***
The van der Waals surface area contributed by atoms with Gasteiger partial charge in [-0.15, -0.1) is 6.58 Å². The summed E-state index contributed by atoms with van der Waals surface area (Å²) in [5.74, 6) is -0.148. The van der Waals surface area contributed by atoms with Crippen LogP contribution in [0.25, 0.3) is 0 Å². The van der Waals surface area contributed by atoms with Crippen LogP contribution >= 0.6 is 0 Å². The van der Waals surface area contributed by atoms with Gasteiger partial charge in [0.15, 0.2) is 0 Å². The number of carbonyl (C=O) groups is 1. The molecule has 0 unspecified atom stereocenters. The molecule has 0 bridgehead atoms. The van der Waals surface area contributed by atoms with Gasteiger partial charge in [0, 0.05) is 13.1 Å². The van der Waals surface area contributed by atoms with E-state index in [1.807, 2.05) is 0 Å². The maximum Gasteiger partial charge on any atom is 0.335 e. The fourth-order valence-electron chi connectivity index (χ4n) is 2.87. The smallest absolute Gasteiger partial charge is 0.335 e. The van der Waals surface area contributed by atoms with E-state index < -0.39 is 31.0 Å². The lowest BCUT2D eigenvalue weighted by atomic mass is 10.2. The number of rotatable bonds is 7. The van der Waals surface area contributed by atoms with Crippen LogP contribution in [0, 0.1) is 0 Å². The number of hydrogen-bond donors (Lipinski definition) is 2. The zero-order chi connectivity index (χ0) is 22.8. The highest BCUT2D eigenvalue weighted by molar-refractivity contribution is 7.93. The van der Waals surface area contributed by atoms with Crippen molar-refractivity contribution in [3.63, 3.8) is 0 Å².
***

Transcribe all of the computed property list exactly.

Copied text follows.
The van der Waals surface area contributed by atoms with Gasteiger partial charge in [-0.15, -0.1) is 6.58 Å². The summed E-state index contributed by atoms with van der Waals surface area (Å²) in [5.74, 6) is -0.148. The van der Waals surface area contributed by atoms with Crippen LogP contribution in [0.25, 0.3) is 0 Å². The van der Waals surface area contributed by atoms with Crippen LogP contribution >= 0.6 is 0 Å². The van der Waals surface area contributed by atoms with Gasteiger partial charge in [0.15, 0.2) is 0 Å². The number of carbonyl (C=O) groups is 1. The molecule has 0 unspecified atom stereocenters. The molecule has 0 bridgehead atoms. The van der Waals surface area contributed by atoms with Gasteiger partial charge in [0, 0.05) is 13.1 Å². The van der Waals surface area contributed by atoms with E-state index in [1.807, 2.05) is 0 Å². The maximum Gasteiger partial charge on any atom is 0.335 e. The fourth-order valence-electron chi connectivity index (χ4n) is 2.87. The smallest absolute Gasteiger partial charge is 0.335 e. The van der Waals surface area contributed by atoms with E-state index < -0.39 is 31.0 Å². The lowest BCUT2D eigenvalue weighted by atomic mass is 10.2. The number of rotatable bonds is 7. The van der Waals surface area contributed by atoms with Crippen LogP contribution in [0, 0.1) is 0 Å². The number of hydrogen-bond donors (Lipinski definition) is 2. The zero-order chi connectivity index (χ0) is 22.8. The highest BCUT2D eigenvalue weighted by molar-refractivity contribution is 7.93. The van der Waals surface area contributed by atoms with Crippen molar-refractivity contribution in [3.63, 3.8) is 0 Å².